How a group of men like Father's friends managed to absorb and retain this fantastic gossip is beyond me, but since it involves art, it comes into their territory. Mr. Weiss suggested that when the item makes its way to New York, where the estate broker plans to sell the piece, my father and the Metropolitan ought to consider buying it.
I desperately want to see it. To see him. I must convince Father he ought to at least put in a bid, so that "the Met" seems fashionable. The supernatural is all the rage these days, and America's foremost art museum must stay ahead of the times.
Dear me, I've forgotten their coffee, and they'll be clamoring for it. I'll return once I've served them and given Edgar an unbearably sweet smile. Did I mention that his cheeks went red when I descended the staircase and waved? Perhaps there's something about a girl back from boarding school that makes a man see her differently. Too late, Edgar, too late. Not that I'd fault you for breaking off your engagement...maybe there's a way I can assure it...Drat. Coffee first. Schemes later.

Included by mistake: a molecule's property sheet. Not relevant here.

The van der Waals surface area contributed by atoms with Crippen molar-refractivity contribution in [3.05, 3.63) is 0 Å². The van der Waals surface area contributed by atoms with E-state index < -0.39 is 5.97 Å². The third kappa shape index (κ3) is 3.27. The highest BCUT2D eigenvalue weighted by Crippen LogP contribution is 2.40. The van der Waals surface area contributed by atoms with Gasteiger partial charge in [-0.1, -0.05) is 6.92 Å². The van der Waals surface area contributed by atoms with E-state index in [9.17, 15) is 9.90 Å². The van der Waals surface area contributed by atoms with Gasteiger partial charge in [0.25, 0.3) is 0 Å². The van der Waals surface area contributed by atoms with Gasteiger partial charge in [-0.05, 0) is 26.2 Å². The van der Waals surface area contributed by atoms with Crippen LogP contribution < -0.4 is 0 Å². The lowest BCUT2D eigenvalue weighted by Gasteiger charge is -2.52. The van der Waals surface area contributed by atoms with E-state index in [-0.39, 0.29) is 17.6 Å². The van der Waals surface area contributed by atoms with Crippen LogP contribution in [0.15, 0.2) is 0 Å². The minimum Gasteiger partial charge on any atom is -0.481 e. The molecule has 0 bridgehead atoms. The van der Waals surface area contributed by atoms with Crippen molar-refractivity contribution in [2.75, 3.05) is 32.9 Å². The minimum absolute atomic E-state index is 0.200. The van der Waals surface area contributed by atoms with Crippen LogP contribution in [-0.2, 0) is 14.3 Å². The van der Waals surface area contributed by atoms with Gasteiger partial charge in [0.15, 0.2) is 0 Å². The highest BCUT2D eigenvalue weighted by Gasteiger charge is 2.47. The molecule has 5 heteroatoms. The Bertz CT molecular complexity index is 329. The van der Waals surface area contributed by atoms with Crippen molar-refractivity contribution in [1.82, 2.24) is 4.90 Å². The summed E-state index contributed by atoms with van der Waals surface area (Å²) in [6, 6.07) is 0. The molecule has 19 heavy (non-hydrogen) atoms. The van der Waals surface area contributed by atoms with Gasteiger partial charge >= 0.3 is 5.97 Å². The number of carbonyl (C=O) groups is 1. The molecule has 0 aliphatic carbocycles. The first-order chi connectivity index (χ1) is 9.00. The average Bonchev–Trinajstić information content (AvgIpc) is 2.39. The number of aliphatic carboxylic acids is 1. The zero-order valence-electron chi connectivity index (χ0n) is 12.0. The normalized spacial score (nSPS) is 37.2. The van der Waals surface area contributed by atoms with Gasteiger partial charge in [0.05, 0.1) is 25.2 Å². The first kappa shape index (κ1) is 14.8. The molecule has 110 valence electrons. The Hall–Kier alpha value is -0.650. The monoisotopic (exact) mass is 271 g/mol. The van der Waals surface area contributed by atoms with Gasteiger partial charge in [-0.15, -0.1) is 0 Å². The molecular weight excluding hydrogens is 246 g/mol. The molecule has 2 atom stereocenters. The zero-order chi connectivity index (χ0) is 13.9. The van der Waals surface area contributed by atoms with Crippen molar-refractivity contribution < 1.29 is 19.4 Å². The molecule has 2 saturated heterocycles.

I hate them. All of them. Especially Edgar. Don't they know I might be at the door at any moment? I may be mute, but I am not dumb.
I'd hesitated outside the study, the coffee tray carefully balanced in my hands. Their cigar smoke wafted beneath the door, acrid tendrils making that threshold a foreign passage where women are forbidden to go-unless, of course, they are there in service. And then I heard my father say something he'd recently said directly to my face:
"I don't have the foggiest idea what to do with her. I've no idea what would be best..."
Which was, sadly, the truth. It was the subsequent response from Edgar, of all people-I'd know his voice anywhere-that shocked me:
"Why don't you just send her off to a convent, where you wouldn't have to worry about her, Gareth? She could become a nun and change out her own communion wine for whiskey for a change. A vow of silence certainly wouldn't be difficult!"